Sleep’s Choice: Living with Narcolepsy

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Friday, October 12, 2012

why these cells disappear; it’s possibly an autoimmune reaction – mixed up signals, mistaken attacks on myself. 

What is known is that these hypocretin cells are somehow integral to the proper functioning of the sleep/wake cycle.  Without them, the boundaries between waking, sleeping, and dreaming, are… well, confused.  This confusion has led to a number of curious and sometimes dangerous situations for me – times when I’m partially awake and partially dreaming, times when my brain and body are in conflicting parts of the cycle.  Scary places of hallucination and muscle paralysis that most people, thankfully, never experience.  Oddly enough, all this confusion was brought on by a microscopic loss of cells I’d never known I’d had, never mind lost.  And even odder that all this loss bears one name – “narcolepsy.”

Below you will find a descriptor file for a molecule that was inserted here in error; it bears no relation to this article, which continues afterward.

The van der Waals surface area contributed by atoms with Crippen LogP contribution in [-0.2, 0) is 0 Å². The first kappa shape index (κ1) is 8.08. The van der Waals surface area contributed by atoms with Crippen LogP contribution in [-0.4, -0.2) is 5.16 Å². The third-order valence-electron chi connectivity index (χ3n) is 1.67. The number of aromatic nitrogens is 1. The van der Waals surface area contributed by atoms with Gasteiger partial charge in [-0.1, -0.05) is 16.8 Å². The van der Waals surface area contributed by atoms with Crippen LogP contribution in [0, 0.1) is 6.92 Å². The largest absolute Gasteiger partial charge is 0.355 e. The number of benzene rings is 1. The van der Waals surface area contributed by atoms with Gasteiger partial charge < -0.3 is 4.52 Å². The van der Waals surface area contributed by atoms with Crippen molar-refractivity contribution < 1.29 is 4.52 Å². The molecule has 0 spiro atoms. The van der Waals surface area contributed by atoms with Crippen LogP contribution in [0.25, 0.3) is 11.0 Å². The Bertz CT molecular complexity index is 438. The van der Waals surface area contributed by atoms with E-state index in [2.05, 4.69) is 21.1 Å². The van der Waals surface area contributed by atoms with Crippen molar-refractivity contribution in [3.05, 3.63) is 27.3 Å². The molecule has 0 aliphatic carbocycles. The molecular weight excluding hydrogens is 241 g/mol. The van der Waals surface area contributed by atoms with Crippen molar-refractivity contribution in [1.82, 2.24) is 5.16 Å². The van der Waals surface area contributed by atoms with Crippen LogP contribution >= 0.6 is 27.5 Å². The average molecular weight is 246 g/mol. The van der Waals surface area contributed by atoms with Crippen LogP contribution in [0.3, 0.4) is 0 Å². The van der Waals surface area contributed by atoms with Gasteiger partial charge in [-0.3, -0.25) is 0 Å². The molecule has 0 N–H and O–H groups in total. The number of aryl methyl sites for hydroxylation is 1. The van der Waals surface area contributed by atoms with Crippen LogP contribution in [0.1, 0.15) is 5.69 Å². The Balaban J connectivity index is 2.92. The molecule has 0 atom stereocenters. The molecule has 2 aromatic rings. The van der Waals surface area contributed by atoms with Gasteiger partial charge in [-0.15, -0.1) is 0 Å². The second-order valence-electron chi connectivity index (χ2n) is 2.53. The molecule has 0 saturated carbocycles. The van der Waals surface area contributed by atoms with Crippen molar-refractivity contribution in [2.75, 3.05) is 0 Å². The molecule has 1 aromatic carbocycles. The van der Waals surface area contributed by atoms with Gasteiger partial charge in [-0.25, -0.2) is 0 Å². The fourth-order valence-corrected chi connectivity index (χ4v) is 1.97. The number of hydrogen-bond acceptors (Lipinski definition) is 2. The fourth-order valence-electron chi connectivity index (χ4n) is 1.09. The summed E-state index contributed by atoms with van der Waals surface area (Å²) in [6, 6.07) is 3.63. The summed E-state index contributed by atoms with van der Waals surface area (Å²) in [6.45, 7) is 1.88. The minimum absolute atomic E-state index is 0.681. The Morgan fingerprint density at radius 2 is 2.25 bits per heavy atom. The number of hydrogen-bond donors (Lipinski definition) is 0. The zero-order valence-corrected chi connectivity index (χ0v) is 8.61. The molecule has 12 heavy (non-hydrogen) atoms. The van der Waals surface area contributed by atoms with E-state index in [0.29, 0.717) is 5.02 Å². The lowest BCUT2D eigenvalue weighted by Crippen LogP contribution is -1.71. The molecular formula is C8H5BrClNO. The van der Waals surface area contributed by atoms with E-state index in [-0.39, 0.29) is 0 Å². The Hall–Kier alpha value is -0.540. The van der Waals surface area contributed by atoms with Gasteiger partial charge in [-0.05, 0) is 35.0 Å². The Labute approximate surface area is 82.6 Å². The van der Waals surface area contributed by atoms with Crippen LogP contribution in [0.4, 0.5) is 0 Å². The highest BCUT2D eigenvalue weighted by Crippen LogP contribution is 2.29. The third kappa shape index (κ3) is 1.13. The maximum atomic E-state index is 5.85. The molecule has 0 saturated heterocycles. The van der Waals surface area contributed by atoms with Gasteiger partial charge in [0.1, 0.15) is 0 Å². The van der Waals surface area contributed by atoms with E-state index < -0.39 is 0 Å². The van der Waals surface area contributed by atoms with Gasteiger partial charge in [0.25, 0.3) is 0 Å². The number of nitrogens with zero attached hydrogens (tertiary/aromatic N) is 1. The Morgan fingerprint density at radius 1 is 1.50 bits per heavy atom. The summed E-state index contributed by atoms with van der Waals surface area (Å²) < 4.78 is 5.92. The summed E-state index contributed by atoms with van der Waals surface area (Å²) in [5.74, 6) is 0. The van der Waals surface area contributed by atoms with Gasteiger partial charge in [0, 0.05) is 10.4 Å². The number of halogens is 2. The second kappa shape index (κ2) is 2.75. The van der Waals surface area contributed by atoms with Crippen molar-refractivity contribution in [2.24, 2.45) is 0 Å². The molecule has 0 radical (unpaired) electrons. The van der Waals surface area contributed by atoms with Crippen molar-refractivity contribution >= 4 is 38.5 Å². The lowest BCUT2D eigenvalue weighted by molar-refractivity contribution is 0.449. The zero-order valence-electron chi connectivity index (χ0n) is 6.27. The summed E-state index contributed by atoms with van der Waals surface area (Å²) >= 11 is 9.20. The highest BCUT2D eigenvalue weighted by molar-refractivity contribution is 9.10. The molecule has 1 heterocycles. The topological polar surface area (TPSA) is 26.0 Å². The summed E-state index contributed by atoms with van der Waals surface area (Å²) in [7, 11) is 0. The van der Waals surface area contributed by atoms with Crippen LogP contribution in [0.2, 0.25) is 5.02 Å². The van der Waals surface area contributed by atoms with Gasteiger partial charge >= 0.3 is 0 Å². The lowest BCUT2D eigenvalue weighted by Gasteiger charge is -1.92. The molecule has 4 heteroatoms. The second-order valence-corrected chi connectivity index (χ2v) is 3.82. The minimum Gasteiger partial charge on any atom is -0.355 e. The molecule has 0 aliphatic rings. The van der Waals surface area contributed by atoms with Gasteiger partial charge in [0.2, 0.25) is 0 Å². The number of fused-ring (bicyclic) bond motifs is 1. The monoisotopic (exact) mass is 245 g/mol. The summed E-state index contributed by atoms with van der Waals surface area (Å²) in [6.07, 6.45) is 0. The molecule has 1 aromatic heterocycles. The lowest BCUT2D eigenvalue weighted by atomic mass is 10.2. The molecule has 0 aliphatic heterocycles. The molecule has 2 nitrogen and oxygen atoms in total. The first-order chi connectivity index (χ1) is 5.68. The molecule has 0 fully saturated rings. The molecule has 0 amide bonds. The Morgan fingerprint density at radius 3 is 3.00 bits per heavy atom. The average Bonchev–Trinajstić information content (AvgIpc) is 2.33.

The sleepiness of narcolepsy, technically called “excessive daytime sleepiness,” means that, even with the best medication available – amphetamines and other wake-promoting drugs, my brain still demands to be shut down multiple times a day.  People who don’t have narcolepsy constantly “know how I feel” and I nod my head in agreement, like a plastic bobble-head doll.  Yet it’s been said that an average person would have to stay awake for 48 to 72 hours straight before they would feel the same violent call to sleep I experience daily.  

Sleepiness is similar to hunger and thirst – all three are involuntary commands intended to provoke certain responses.  Hunger and thirst are the body’s signals to eat or drink something.  Sleepiness is the body’s command to sleep.  These are not unpleasant sensations at first, just subtle reminders to give your body what it needs.

Imagine being hungry but denied food for 48 to 72 hours.  I’ve never gone so long without eating, but I would expect that the experience would reach dark places of mental and physical anguish.  If I spoke to someone who hadn’t eaten in 48 to 72 hours – I wouldn’t say, “I know how you feel” because I missed breakfast yesterday.  

For me, sleepiness is like starvation.  When I feel as if I